Location: Tukaevsky district, the Bet’ki village, the Bet’ki fortress
The fortress was a strong point for Russian colonisation in the Zakamye region. It arose at the beginning of the 17th century which is earlier than the one at Chelny. Traces of the fortress have been preserved in the centre of the village.
Origins in the 16th Century
The history of Bet’ki fortress in Zakamye dates back to the mid-16th century. A time when this land was rich but sparsely populated. As diverse ethnic groups, including Tatars, Chuvash, Mari, and Mordva, migrated to Zakamye, entire villages began to settle.
Russian Elements Emergence
In the 8th to 9th centuries, the first Russian elements appeared in this region. During the heyday of the Volga Bulgaria and the Kazan Khanate, these elements became more pronounced due to close economic ties. However, wars led to the settlement of war captives and conquered civilians in Zakamye.
Preparedness for Resettlement
Russian peasants, psychologically ready for resettlement, were supported by Moscow authorities, who took measures to ensure the safety of new settlers. From the mid-16th century, forts and fortifications, such as Laishyev, Tetiushi, and Menzelinsk, were constructed to protect Russian settlements from attacks by nomadic tribes.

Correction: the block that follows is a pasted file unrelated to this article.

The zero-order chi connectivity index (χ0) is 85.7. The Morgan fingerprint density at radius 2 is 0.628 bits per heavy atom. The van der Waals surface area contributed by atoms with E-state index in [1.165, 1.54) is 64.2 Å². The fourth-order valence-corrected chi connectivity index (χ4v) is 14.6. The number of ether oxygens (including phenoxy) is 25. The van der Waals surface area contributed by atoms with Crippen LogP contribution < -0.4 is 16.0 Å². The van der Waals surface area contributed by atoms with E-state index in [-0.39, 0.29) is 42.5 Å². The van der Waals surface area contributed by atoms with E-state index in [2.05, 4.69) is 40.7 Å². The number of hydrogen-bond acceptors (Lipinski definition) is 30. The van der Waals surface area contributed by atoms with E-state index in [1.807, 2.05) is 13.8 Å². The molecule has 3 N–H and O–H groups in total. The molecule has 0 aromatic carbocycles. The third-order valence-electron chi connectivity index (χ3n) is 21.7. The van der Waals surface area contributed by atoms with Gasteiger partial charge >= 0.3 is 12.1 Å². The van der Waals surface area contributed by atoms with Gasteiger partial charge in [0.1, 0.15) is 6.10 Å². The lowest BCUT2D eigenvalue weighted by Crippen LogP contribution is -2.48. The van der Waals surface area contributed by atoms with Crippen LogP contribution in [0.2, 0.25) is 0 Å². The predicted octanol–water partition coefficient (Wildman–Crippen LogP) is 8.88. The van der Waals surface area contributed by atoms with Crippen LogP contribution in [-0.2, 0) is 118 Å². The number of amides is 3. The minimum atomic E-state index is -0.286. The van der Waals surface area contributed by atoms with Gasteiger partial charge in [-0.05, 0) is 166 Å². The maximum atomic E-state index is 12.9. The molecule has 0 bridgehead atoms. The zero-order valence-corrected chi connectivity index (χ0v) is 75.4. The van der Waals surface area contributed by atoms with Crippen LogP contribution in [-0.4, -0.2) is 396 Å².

Betki: From Fortress to Manor
Bet’ki, one of the first fortified Russian settlements on the left bank of the Kama river, began as a fortress or ostrog, initially populated by Cossacks and streletses (musketeers). In the early 17th century, it evolved into a manor of the Kazan district and, in 1637, was transferred to the possession of the Elabuga Trinity Monastery. Fortresses like Betki played a key role in ensuring security and attracting the Russian population to Zakamye.